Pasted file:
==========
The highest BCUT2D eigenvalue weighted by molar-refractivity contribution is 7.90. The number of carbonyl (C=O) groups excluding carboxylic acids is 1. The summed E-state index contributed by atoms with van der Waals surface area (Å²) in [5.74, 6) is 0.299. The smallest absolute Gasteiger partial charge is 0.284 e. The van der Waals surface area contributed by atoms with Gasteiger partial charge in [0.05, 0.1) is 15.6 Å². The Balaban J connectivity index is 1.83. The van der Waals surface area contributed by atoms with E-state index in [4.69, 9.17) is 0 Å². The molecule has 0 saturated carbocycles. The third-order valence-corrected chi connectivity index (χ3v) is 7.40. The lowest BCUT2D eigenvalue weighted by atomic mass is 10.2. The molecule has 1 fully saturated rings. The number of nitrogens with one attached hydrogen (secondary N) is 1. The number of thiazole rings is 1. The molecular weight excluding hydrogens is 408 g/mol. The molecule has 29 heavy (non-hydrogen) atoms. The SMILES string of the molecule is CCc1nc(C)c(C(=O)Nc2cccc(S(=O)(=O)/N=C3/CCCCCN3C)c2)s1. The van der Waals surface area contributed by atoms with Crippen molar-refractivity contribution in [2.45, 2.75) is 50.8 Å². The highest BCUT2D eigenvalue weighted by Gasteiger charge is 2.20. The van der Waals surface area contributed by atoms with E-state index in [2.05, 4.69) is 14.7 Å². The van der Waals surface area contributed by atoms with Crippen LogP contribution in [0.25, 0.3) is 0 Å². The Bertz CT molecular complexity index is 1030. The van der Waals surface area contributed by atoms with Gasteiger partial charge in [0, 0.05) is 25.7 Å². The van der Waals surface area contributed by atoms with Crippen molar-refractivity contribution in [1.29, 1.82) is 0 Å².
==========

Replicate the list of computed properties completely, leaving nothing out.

The highest BCUT2D eigenvalue weighted by molar-refractivity contribution is 7.90. The number of carbonyl (C=O) groups excluding carboxylic acids is 1. The summed E-state index contributed by atoms with van der Waals surface area (Å²) in [5.74, 6) is 0.299. The smallest absolute Gasteiger partial charge is 0.284 e. The van der Waals surface area contributed by atoms with Gasteiger partial charge in [0.05, 0.1) is 15.6 Å². The Balaban J connectivity index is 1.83. The van der Waals surface area contributed by atoms with E-state index in [4.69, 9.17) is 0 Å². The molecule has 0 saturated carbocycles. The third-order valence-corrected chi connectivity index (χ3v) is 7.40. The lowest BCUT2D eigenvalue weighted by atomic mass is 10.2. The molecule has 1 fully saturated rings. The number of nitrogens with one attached hydrogen (secondary N) is 1. The number of thiazole rings is 1. The molecular weight excluding hydrogens is 408 g/mol. The molecule has 29 heavy (non-hydrogen) atoms. The SMILES string of the molecule is CCc1nc(C)c(C(=O)Nc2cccc(S(=O)(=O)/N=C3/CCCCCN3C)c2)s1. The van der Waals surface area contributed by atoms with Crippen molar-refractivity contribution in [2.45, 2.75) is 50.8 Å². The highest BCUT2D eigenvalue weighted by Gasteiger charge is 2.20. The van der Waals surface area contributed by atoms with E-state index in [2.05, 4.69) is 14.7 Å². The van der Waals surface area contributed by atoms with Crippen LogP contribution in [0.25, 0.3) is 0 Å². The Bertz CT molecular complexity index is 1030. The van der Waals surface area contributed by atoms with Gasteiger partial charge in [0, 0.05) is 25.7 Å². The van der Waals surface area contributed by atoms with Crippen molar-refractivity contribution in [1.29, 1.82) is 0 Å².